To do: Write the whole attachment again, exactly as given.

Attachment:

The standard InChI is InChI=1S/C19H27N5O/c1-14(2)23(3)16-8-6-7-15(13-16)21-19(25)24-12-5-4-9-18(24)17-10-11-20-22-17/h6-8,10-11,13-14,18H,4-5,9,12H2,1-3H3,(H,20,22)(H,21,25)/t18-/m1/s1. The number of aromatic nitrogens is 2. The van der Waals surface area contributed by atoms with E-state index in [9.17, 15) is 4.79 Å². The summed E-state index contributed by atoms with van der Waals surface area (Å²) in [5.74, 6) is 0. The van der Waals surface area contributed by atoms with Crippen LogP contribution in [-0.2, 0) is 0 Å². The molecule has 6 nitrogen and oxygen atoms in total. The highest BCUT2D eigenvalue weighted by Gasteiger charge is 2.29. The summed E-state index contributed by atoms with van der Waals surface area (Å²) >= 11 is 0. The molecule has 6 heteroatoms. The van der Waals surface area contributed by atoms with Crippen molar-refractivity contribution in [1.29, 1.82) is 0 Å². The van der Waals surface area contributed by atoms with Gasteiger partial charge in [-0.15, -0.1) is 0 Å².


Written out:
The standard InChI is InChI=1S/C19H27N5O/c1-14(2)23(3)16-8-6-7-15(13-16)21-19(25)24-12-5-4-9-18(24)17-10-11-20-22-17/h6-8,10-11,13-14,18H,4-5,9,12H2,1-3H3,(H,20,22)(H,21,25)/t18-/m1/s1. The number of aromatic nitrogens is 2. The van der Waals surface area contributed by atoms with E-state index in [9.17, 15) is 4.79 Å². The summed E-state index contributed by atoms with van der Waals surface area (Å²) in [5.74, 6) is 0. The van der Waals surface area contributed by atoms with Crippen LogP contribution in [-0.2, 0) is 0 Å². The molecule has 6 nitrogen and oxygen atoms in total. The highest BCUT2D eigenvalue weighted by Gasteiger charge is 2.29. The summed E-state index contributed by atoms with van der Waals surface area (Å²) >= 11 is 0. The molecule has 6 heteroatoms. The van der Waals surface area contributed by atoms with Crippen molar-refractivity contribution in [1.29, 1.82) is 0 Å². The van der Waals surface area contributed by atoms with Gasteiger partial charge in [-0.15, -0.1) is 0 Å².